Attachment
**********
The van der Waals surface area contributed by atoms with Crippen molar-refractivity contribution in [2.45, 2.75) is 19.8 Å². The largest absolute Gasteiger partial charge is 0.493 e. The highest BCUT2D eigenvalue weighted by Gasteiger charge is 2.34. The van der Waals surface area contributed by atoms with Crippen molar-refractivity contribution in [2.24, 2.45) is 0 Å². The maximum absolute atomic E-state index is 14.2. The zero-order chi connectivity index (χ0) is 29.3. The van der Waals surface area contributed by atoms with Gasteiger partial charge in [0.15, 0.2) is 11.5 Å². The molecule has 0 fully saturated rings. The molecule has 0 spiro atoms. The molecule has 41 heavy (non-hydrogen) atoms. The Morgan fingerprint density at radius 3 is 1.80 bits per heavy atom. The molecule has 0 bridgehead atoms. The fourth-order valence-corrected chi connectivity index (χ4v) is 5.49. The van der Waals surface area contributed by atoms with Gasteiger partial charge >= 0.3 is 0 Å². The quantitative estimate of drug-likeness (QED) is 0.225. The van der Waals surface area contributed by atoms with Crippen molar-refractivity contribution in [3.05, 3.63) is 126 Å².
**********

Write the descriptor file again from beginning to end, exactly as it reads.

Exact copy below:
The van der Waals surface area contributed by atoms with Crippen molar-refractivity contribution in [2.45, 2.75) is 19.8 Å². The largest absolute Gasteiger partial charge is 0.493 e. The highest BCUT2D eigenvalue weighted by Gasteiger charge is 2.34. The van der Waals surface area contributed by atoms with Crippen molar-refractivity contribution in [2.24, 2.45) is 0 Å². The maximum absolute atomic E-state index is 14.2. The zero-order chi connectivity index (χ0) is 29.3. The van der Waals surface area contributed by atoms with Gasteiger partial charge in [0.15, 0.2) is 11.5 Å². The molecule has 0 fully saturated rings. The molecule has 0 spiro atoms. The molecule has 41 heavy (non-hydrogen) atoms. The Morgan fingerprint density at radius 3 is 1.80 bits per heavy atom. The molecule has 0 bridgehead atoms. The fourth-order valence-corrected chi connectivity index (χ4v) is 5.49. The van der Waals surface area contributed by atoms with Gasteiger partial charge >= 0.3 is 0 Å². The quantitative estimate of drug-likeness (QED) is 0.225. The van der Waals surface area contributed by atoms with Crippen molar-refractivity contribution in [3.05, 3.63) is 126 Å².